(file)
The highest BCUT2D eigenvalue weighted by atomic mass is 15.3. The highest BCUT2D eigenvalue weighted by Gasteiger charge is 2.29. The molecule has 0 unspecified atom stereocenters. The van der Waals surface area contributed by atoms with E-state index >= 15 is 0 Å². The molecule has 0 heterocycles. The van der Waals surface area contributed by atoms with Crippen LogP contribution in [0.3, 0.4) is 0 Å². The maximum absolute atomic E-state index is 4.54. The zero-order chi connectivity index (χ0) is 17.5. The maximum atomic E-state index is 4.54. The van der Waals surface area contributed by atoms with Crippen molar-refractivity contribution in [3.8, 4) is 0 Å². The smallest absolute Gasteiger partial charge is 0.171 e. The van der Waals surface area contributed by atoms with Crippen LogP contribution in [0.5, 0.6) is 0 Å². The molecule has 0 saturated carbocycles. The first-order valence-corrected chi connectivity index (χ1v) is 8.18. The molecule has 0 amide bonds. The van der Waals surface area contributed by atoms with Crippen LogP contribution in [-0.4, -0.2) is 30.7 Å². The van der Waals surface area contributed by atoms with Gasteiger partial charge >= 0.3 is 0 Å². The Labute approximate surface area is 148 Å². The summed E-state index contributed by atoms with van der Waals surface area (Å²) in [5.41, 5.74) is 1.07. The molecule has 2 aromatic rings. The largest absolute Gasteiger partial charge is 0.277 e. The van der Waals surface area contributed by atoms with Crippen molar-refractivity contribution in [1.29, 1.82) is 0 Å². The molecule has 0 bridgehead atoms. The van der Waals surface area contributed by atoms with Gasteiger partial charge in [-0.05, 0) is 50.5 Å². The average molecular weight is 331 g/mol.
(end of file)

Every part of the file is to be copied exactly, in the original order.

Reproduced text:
The highest BCUT2D eigenvalue weighted by atomic mass is 15.3. The highest BCUT2D eigenvalue weighted by Gasteiger charge is 2.29. The molecule has 0 unspecified atom stereocenters. The van der Waals surface area contributed by atoms with E-state index >= 15 is 0 Å². The molecule has 0 heterocycles. The van der Waals surface area contributed by atoms with Crippen LogP contribution in [0.3, 0.4) is 0 Å². The maximum absolute atomic E-state index is 4.54. The zero-order chi connectivity index (χ0) is 17.5. The maximum atomic E-state index is 4.54. The van der Waals surface area contributed by atoms with Crippen molar-refractivity contribution in [3.8, 4) is 0 Å². The smallest absolute Gasteiger partial charge is 0.171 e. The van der Waals surface area contributed by atoms with Crippen LogP contribution in [0.5, 0.6) is 0 Å². The molecule has 0 saturated carbocycles. The first-order valence-corrected chi connectivity index (χ1v) is 8.18. The molecule has 0 amide bonds. The van der Waals surface area contributed by atoms with Crippen LogP contribution in [-0.4, -0.2) is 30.7 Å². The van der Waals surface area contributed by atoms with Gasteiger partial charge >= 0.3 is 0 Å². The Labute approximate surface area is 148 Å². The summed E-state index contributed by atoms with van der Waals surface area (Å²) in [5.41, 5.74) is 1.07. The molecule has 2 aromatic rings. The largest absolute Gasteiger partial charge is 0.277 e. The van der Waals surface area contributed by atoms with Crippen molar-refractivity contribution in [1.29, 1.82) is 0 Å². The molecule has 0 bridgehead atoms. The van der Waals surface area contributed by atoms with Gasteiger partial charge in [-0.05, 0) is 50.5 Å². The average molecular weight is 331 g/mol.